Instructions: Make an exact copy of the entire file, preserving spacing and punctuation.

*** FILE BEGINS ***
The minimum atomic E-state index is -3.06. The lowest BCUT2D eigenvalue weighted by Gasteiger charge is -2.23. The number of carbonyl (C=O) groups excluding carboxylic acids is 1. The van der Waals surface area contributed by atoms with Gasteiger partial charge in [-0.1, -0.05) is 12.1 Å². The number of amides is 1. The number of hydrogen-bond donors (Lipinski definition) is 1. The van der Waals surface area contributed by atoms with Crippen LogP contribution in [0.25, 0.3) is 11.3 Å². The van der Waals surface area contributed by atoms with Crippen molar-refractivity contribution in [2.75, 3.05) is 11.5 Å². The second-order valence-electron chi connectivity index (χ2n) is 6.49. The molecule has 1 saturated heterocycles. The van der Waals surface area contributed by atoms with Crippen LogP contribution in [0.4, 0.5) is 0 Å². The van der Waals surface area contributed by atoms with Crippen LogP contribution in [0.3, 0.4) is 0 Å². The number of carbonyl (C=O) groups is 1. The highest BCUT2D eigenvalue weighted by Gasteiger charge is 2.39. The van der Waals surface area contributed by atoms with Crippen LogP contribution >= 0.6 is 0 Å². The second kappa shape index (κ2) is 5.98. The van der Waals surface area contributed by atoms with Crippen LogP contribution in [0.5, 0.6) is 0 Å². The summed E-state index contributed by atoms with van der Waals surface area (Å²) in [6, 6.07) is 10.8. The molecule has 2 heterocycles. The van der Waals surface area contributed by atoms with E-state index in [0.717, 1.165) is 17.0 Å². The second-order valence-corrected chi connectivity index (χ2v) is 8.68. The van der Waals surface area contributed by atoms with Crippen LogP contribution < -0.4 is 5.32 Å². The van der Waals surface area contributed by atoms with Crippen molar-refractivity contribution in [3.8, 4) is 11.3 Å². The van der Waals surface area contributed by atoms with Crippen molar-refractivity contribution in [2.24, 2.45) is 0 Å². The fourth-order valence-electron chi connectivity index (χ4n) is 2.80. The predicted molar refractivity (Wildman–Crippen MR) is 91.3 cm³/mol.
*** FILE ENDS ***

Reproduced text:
The minimum atomic E-state index is -3.06. The lowest BCUT2D eigenvalue weighted by Gasteiger charge is -2.23. The number of carbonyl (C=O) groups excluding carboxylic acids is 1. The van der Waals surface area contributed by atoms with Gasteiger partial charge in [-0.1, -0.05) is 12.1 Å². The number of amides is 1. The number of hydrogen-bond donors (Lipinski definition) is 1. The van der Waals surface area contributed by atoms with Crippen LogP contribution in [0.25, 0.3) is 11.3 Å². The van der Waals surface area contributed by atoms with Crippen molar-refractivity contribution in [2.75, 3.05) is 11.5 Å². The second-order valence-electron chi connectivity index (χ2n) is 6.49. The molecule has 1 saturated heterocycles. The van der Waals surface area contributed by atoms with Crippen LogP contribution in [0.4, 0.5) is 0 Å². The van der Waals surface area contributed by atoms with Crippen LogP contribution in [0.3, 0.4) is 0 Å². The number of carbonyl (C=O) groups is 1. The highest BCUT2D eigenvalue weighted by Gasteiger charge is 2.39. The van der Waals surface area contributed by atoms with Crippen LogP contribution >= 0.6 is 0 Å². The second kappa shape index (κ2) is 5.98. The van der Waals surface area contributed by atoms with Crippen LogP contribution in [0.5, 0.6) is 0 Å². The summed E-state index contributed by atoms with van der Waals surface area (Å²) in [6, 6.07) is 10.8. The molecule has 2 heterocycles. The van der Waals surface area contributed by atoms with E-state index in [0.717, 1.165) is 17.0 Å². The second-order valence-corrected chi connectivity index (χ2v) is 8.68. The van der Waals surface area contributed by atoms with Crippen LogP contribution < -0.4 is 5.32 Å². The van der Waals surface area contributed by atoms with Crippen molar-refractivity contribution in [3.8, 4) is 11.3 Å². The van der Waals surface area contributed by atoms with Crippen molar-refractivity contribution in [2.24, 2.45) is 0 Å². The fourth-order valence-electron chi connectivity index (χ4n) is 2.80. The predicted molar refractivity (Wildman–Crippen MR) is 91.3 cm³/mol.